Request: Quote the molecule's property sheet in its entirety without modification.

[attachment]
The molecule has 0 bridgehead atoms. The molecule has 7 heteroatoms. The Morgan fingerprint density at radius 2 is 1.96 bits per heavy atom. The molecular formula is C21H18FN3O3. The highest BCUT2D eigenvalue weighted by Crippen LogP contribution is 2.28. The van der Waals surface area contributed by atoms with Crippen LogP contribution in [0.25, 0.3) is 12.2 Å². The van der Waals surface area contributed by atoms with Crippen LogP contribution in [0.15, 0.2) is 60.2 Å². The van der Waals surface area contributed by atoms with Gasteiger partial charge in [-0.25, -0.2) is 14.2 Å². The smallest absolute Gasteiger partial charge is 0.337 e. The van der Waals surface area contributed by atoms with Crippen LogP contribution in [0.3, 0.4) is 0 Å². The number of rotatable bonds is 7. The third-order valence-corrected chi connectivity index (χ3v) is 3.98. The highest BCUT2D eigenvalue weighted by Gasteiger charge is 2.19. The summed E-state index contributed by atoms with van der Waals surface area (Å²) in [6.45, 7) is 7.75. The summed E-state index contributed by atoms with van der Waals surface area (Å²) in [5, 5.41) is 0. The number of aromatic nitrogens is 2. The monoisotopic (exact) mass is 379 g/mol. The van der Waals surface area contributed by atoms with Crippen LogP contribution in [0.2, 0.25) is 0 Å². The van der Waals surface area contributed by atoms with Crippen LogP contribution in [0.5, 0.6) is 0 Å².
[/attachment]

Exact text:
The molecule has 0 bridgehead atoms. The molecule has 7 heteroatoms. The Morgan fingerprint density at radius 2 is 1.96 bits per heavy atom. The molecular formula is C21H18FN3O3. The highest BCUT2D eigenvalue weighted by Crippen LogP contribution is 2.28. The van der Waals surface area contributed by atoms with Crippen LogP contribution in [0.25, 0.3) is 12.2 Å². The van der Waals surface area contributed by atoms with Crippen LogP contribution in [0.15, 0.2) is 60.2 Å². The van der Waals surface area contributed by atoms with Gasteiger partial charge in [-0.25, -0.2) is 14.2 Å². The smallest absolute Gasteiger partial charge is 0.337 e. The van der Waals surface area contributed by atoms with Crippen LogP contribution in [0.3, 0.4) is 0 Å². The number of rotatable bonds is 7. The third-order valence-corrected chi connectivity index (χ3v) is 3.98. The highest BCUT2D eigenvalue weighted by Gasteiger charge is 2.19. The summed E-state index contributed by atoms with van der Waals surface area (Å²) in [6.45, 7) is 7.75. The summed E-state index contributed by atoms with van der Waals surface area (Å²) in [5, 5.41) is 0. The number of aromatic nitrogens is 2. The monoisotopic (exact) mass is 379 g/mol. The van der Waals surface area contributed by atoms with Crippen LogP contribution in [0.2, 0.25) is 0 Å². The van der Waals surface area contributed by atoms with Crippen LogP contribution in [0.5, 0.6) is 0 Å².